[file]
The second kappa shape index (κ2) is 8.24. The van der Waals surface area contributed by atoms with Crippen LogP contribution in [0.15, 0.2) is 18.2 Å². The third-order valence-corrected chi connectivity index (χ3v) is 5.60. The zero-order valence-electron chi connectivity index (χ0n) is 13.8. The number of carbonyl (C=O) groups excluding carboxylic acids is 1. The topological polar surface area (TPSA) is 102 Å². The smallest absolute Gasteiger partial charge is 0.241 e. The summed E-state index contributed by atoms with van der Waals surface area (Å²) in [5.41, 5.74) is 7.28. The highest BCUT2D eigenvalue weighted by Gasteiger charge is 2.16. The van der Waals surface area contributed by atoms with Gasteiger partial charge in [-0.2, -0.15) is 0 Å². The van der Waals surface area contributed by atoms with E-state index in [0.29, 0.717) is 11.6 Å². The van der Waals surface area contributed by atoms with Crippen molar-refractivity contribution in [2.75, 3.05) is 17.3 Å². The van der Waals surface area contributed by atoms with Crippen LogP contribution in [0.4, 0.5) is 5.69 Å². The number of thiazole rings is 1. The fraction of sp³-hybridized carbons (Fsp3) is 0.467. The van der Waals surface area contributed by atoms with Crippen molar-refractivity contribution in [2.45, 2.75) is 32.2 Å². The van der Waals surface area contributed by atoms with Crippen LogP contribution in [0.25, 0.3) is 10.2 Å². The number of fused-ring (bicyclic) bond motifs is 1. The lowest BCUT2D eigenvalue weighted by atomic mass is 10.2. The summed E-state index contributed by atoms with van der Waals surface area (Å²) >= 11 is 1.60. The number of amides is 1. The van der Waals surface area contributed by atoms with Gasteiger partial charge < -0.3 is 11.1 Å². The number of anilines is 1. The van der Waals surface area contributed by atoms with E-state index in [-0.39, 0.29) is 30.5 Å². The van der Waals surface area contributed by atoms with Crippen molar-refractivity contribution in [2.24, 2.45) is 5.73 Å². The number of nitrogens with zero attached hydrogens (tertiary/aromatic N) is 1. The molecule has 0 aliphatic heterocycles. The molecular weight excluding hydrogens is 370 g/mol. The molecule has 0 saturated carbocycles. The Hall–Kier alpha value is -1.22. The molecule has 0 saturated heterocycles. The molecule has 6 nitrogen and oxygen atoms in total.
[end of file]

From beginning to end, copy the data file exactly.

The second kappa shape index (κ2) is 8.24. The van der Waals surface area contributed by atoms with Crippen LogP contribution in [0.15, 0.2) is 18.2 Å². The third-order valence-corrected chi connectivity index (χ3v) is 5.60. The zero-order valence-electron chi connectivity index (χ0n) is 13.8. The number of carbonyl (C=O) groups excluding carboxylic acids is 1. The topological polar surface area (TPSA) is 102 Å². The smallest absolute Gasteiger partial charge is 0.241 e. The summed E-state index contributed by atoms with van der Waals surface area (Å²) in [5.41, 5.74) is 7.28. The highest BCUT2D eigenvalue weighted by Gasteiger charge is 2.16. The van der Waals surface area contributed by atoms with Gasteiger partial charge in [-0.2, -0.15) is 0 Å². The van der Waals surface area contributed by atoms with E-state index in [0.29, 0.717) is 11.6 Å². The van der Waals surface area contributed by atoms with Crippen molar-refractivity contribution in [2.75, 3.05) is 17.3 Å². The van der Waals surface area contributed by atoms with Crippen LogP contribution in [0.4, 0.5) is 5.69 Å². The number of thiazole rings is 1. The fraction of sp³-hybridized carbons (Fsp3) is 0.467. The van der Waals surface area contributed by atoms with Crippen molar-refractivity contribution in [2.45, 2.75) is 32.2 Å². The van der Waals surface area contributed by atoms with Crippen LogP contribution in [0.25, 0.3) is 10.2 Å². The number of fused-ring (bicyclic) bond motifs is 1. The lowest BCUT2D eigenvalue weighted by atomic mass is 10.2. The summed E-state index contributed by atoms with van der Waals surface area (Å²) >= 11 is 1.60. The number of amides is 1. The van der Waals surface area contributed by atoms with Gasteiger partial charge < -0.3 is 11.1 Å². The number of anilines is 1. The van der Waals surface area contributed by atoms with E-state index in [-0.39, 0.29) is 30.5 Å². The van der Waals surface area contributed by atoms with Crippen molar-refractivity contribution in [2.24, 2.45) is 5.73 Å². The number of nitrogens with zero attached hydrogens (tertiary/aromatic N) is 1. The molecule has 0 aliphatic heterocycles. The molecular weight excluding hydrogens is 370 g/mol. The molecule has 0 saturated carbocycles. The Hall–Kier alpha value is -1.22. The molecule has 0 saturated heterocycles. The molecule has 6 nitrogen and oxygen atoms in total.